5. The author has got his history all mixed up. Where on earth did he get the idea that religious freedom preceded political freedom in history? That’s simply rubbish. There’s never been a society that had religious freedom before it had political freedom. There’s no such case in history. When the pilgrim fathers came here, they had political freedom, but no religious freedom; the Puritans had plenty of religious restrictions and persecutions. England had the Magna Charta in 1215—and the Inquisition under Bloody Mary in the XVI century. No country, nowhere, at no time, had any “freedoms” until political freedom was given reality by the economic freedom of capitalism. Again, this made me wonder about the author: was it sheer ignorance—or a subtle little job of boring from within—with the object of assuring people that it might be all right to lose our political freedom since it would not interfere with the freedom of our souls? (Note Mr. Roosevelt’s latest on “religious freedom” in Soviet Russia.)

6. The author’s conclusion—a demand for “economic democracy”—is more than dubious. Just what does he mean by the “right to labor”? If he means the right of a worker to work in[]spite of a strike—it’s one thing. But if he means that the government must guarantee a job to every man—that’s quite another. No good propagandist could allow himself to be vague and muddled on a big point like that—unless the muddle is intentional. And the only sentences that seem to stand out clearly (all through page 6) point to the second meaning—jobs guaranteed by the government. See the vague something on top of page 6 about “abuse of economic power through technological advancement or the reduction of enterprise.” What is being defended and what is being attacked here, for heaven’s sake? See the mention of Soviet Russia as seeking “economic freedom.” But, above all, see the very last paragraph of the article: “When democracies fail to evolve the economic democracy that is required of them, they endanger the political freedoms that they have long established.” Boy, oh boy! If this isn’t collectivist Party Line, I’ll eat “Das Kapital” unabridged. The loudest hue and cry of all pinks, reds and liberals is now “Economic Democracy”. That’s the standard polite term for Communism. Thomas Mann has been yelping for the last four years about “economic democracy.” Another word for it is “Extended Democracy.” What in hell are we asked to evolve? Capitalism does not need to “evolve” economic freedom—it has it, or did have. It’s the whole heart of the capitalist system. But you notice the author does not speak of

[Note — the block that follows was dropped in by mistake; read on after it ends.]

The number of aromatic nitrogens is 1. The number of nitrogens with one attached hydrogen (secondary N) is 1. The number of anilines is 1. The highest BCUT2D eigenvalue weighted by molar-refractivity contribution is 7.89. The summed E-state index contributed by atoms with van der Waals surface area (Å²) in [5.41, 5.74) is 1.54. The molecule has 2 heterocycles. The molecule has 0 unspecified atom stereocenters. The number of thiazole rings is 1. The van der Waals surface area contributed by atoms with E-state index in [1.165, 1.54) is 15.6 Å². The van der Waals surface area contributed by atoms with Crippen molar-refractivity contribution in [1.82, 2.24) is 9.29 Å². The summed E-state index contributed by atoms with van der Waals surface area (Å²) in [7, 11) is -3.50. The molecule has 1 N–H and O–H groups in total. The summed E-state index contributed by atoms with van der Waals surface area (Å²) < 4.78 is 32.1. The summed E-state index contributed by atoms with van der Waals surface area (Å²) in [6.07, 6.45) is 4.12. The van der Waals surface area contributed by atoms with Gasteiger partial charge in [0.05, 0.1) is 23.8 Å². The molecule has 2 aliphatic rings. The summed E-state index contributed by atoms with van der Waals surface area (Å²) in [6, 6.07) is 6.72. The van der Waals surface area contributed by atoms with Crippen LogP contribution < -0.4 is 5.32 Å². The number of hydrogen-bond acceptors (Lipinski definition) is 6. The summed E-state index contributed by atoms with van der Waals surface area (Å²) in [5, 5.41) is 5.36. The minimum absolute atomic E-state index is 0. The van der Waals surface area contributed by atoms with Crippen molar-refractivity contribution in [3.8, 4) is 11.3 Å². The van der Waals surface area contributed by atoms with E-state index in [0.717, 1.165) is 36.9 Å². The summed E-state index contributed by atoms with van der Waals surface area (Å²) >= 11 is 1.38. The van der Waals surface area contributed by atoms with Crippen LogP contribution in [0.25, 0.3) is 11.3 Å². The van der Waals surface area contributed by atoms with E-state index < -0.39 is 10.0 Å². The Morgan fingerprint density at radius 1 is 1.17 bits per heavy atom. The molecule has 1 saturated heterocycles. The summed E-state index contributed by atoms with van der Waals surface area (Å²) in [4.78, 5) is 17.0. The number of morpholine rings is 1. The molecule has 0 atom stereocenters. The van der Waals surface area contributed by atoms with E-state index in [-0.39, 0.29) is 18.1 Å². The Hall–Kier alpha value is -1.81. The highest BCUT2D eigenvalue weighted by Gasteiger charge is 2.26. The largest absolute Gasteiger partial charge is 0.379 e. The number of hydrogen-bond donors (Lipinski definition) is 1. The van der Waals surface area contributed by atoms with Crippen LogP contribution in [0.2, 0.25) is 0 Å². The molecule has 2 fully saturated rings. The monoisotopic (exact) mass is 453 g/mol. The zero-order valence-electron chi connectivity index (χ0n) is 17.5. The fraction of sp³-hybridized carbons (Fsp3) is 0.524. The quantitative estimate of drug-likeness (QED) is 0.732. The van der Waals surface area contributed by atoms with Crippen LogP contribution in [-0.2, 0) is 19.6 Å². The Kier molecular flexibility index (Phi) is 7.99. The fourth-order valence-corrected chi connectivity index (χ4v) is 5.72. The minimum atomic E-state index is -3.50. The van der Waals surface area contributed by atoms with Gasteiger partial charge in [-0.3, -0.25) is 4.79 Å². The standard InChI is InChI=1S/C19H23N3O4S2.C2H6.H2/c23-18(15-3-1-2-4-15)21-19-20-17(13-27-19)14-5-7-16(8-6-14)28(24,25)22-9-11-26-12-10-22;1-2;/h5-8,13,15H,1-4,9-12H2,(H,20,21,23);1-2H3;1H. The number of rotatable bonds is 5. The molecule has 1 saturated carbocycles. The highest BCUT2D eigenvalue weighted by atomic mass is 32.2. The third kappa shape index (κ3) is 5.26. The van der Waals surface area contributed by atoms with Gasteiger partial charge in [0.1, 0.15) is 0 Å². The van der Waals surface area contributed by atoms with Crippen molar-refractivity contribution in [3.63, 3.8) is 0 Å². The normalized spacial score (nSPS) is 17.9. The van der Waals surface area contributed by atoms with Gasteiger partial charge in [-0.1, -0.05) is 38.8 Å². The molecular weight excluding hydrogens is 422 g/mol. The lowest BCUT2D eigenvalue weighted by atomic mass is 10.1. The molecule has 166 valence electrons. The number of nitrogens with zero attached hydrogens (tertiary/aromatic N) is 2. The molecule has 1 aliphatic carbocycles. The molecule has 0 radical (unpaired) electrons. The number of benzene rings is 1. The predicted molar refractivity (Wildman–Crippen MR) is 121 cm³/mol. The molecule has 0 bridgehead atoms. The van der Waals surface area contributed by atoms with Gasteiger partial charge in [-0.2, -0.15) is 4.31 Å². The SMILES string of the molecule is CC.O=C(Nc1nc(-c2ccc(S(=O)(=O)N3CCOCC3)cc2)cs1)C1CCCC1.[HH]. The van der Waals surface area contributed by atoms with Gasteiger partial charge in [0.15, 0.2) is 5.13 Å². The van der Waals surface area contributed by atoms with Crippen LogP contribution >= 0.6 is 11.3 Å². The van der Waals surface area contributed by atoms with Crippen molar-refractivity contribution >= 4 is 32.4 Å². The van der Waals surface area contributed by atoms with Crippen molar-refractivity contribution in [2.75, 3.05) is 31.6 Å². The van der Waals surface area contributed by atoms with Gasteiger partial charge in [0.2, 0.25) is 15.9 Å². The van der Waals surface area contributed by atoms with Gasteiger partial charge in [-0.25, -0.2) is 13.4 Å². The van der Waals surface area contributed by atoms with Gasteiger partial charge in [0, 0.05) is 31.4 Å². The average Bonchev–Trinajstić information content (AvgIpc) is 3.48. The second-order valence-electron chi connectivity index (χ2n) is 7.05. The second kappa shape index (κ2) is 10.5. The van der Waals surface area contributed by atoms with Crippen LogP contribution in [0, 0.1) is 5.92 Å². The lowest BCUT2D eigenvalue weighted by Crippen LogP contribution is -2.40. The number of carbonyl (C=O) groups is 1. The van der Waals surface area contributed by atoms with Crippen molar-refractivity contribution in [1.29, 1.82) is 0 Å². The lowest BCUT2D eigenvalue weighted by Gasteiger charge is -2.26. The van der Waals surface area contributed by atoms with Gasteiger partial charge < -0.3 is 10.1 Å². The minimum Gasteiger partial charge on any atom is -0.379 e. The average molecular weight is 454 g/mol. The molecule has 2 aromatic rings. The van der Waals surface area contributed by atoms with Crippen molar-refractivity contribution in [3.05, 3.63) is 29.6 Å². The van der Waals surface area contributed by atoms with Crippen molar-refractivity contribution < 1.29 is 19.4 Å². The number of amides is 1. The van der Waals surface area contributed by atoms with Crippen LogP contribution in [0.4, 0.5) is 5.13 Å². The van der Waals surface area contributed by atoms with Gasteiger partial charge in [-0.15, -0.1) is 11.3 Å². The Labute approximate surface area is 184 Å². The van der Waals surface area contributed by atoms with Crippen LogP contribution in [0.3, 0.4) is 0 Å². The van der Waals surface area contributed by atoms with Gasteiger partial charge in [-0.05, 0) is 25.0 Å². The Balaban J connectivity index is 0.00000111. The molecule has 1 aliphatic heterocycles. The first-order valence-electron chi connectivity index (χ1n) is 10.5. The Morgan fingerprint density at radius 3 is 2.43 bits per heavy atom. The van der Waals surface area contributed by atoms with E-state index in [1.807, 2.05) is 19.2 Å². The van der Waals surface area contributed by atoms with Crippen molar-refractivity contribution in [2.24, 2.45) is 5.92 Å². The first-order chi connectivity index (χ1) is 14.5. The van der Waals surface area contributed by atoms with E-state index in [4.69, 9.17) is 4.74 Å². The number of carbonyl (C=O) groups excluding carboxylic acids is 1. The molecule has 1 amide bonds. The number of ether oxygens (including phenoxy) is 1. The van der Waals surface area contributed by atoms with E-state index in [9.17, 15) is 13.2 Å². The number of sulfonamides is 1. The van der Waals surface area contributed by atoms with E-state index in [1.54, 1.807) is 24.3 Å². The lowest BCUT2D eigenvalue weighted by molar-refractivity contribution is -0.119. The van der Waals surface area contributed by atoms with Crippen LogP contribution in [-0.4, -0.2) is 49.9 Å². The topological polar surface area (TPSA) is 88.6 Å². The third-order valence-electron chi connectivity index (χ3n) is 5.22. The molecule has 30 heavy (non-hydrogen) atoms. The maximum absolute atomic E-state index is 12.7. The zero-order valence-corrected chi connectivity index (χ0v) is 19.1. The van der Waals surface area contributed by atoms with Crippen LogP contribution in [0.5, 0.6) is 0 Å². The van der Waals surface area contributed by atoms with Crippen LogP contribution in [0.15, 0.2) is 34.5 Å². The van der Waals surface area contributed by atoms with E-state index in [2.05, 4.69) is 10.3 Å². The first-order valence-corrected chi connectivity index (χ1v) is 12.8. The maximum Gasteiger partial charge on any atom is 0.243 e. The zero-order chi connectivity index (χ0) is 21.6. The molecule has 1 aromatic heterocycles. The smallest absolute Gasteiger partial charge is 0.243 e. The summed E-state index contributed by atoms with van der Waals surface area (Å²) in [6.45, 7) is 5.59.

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“economic freedom”—he speaks of “economic democracy.” Such a little difference! An innocent one? Not on your life!

Of course, the standard technique of good “Trojan Horses” is never to come all-out for Communism. It’s always to be “objective.” It always goes like this: muddle the issue, throw a few bones to the “right,” but be sure the bones are pretty lean, then bear down heavily on the “left” and make certain that the “left” is what stands out best in the reader’s mind after he’s through. Read Walter Duranty, Harold Laski, Dorothy Thompson and the rest of the experts. It’s a set formula. And this author has followed it faithfully. That is why the paragraphs which were marked in red (on page 4) do not impress me. Just to say “Men desire freedom” means nothing. All the pinks talk about “freedom.” (Even four freedoms.) To conduct a subversive campaign under the cover of a few capitalistic-sounding slogans is an old, old trick.

This article has no author’s name and I know nothing about the organization that released it. If the author is honest and well-meaning, then he is one hell of a poor propagandist for our side. But my guess would be that he is clever—too clever. My guess is that he’s a Trojan thoroughbred.

You did not say why you were interested in this article. If you are considering using it—or hiring its author—or collaborating with this organization in some manner—then my opinion is: NO!!! (I wish I knew how to reproduce a scream on paper, for that’s what I’d like it to be.) Perhaps you sent it as a test for me—or just sent it casually, and I took much too long in discussing it. But I was frankly worried when I read it—worried about the nature of your connection with these people or your planned connection—and I felt that I must give you as complete a report on it as I could.

Enough for one letter?

By the way, do you read my letters? I wrote to you in the last one that I had moved, but you sent me a letter to my old address. So I’ll repeat myself: the new address is: The Bromley, 139 East 35th Street, New York City. My new phone number is: Murray Hill 6-6549.

Hope you didn’t have as hard a time moving as I did. I’m just beginning to get settled now. All this and moving too is almost more than a human being can handle. But I guess I’ll survive—and hope you will, too.

My best regards,



Of the subsequent letters from Emery in AR’s files, none refers to AR’s criticism of “The Evolution of Freedom.” The proposed organization discussed with Emery and Channing Pollock was never established.